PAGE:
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Don’t mix opioids with these medications

By The Health News Team | April 3, 2019
Don’t mix opioids with these medications

Opioids are a class of drugs that are synthetic or partially synthetic manufactured drugs to treat pain, suppress cough or suppress diarrhea. They mimic opiate drugs, such as morphine and codeine, which are derived from the opium poppy plant. Today, doctors commonly prescribe these powerful painkillers to people who are in pain from sports injuries, surgery or cancer.

However, people can misuse opioids by not following their doctor's instructions, taking more than prescribed, taking other people’s pills or taking opioids to get high. Misuse over time can lead to overuse, addiction and even death by overdose.

On average, 130 Americans die every day from an opioid overdose, according to the Centers for Disease Control and Prevention (CDC). In 2016, the number of opioid overdose deaths in the United States was five times higher than it was nearly two decades earlier. As a result, the federal government declared a public health emergency nearly two years ago, in fall 2018.

Patients who are prescribed opioids need to be aware of the risks of opioid use, and take precautions to use them safely. Taking opioids regularly can lead to chronic use, which can lead to addiction. This places the patient at the risk of respiratory depression and potentially death. A major concern is the combined use of opioids, anxiety medications and muscle relaxers. When all three medications are taken together, this trio of drugs is known as the “holy trinity” or “triple threat” due to the dangerous risks they pose to a person’s health; taking all three can result in death.

Sharp Health Plan helps patients prevent opioid overuse with its opioid cumulative dose program. The primary goal is to prevent overdose and avoid addiction. Prescription drug monitoring programs, like the opioid safety program, are critical to keeping communities safe.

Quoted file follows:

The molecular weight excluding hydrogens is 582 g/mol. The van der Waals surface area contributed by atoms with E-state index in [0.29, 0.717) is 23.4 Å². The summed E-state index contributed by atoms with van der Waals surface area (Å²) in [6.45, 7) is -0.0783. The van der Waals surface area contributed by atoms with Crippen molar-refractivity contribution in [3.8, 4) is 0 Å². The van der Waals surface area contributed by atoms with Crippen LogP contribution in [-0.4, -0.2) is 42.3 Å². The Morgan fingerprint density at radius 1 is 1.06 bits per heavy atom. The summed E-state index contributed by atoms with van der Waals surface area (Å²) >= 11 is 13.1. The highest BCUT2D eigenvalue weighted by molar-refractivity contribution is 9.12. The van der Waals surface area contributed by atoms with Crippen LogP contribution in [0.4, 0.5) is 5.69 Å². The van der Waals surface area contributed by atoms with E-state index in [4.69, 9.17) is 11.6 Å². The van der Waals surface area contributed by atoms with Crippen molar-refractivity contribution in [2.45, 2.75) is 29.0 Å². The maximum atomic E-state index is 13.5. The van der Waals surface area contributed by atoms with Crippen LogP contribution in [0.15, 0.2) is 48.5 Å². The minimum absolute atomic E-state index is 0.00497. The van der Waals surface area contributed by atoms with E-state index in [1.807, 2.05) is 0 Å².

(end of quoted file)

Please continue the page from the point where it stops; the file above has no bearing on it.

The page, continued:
“Anyone can become addicted to opioids,” says Cary B. Shames, DO, chief medical officer of Sharp Health Plan. “That’s why it’s important to be proactive in preventing overuse and protecting patient safety.”

Sharp Health Plan’s opioid safety program reviews information for members who are receiving high doses of opioids, receiving opioids from two or more prescribers, or receiving combinations of opioids plus anxiety medications, sleep aids or muscle relaxants. When these members fill prescriptions at the pharmacy, the pharmacist and provider are required to intervene. “This coordinated care and integration of members’ health care information is critical to preventing opioid overuse or abuse,” says Dr. Shames.

Since launching the program in 2017, Sharp Health Plan reports that among its membership of more than 145,000 people, no one has had overlapping prescriptions for these “triple threat” drugs.

The best thing you can do to protect yourself from opioid overuse is to turn away from social pressure to use drugs “for fun” and to take medicines only as prescribed by your doctor — and only if absolutely needed. Dr. Shames adds, “And only take them for a short period of time.”

People who take more than one prescription can help lower the risk of dangerous drug interactions with these tips from Zachary Contreras, PharmD, director of pharmacy benefits for Sharp Health Plan:
• Keep all prescriptions at the same pharmacy, or same pharmacy chain.
• Make sure your medical record includes all medications currently taken, and share that information when receiving a new prescription.

If you are worried about someone you know, please call the Substance Abuse and Mental Health Services Administration’s Treatment Referral hotline at 1-800-662-HELP.

This story was updated on August 7, 2020.

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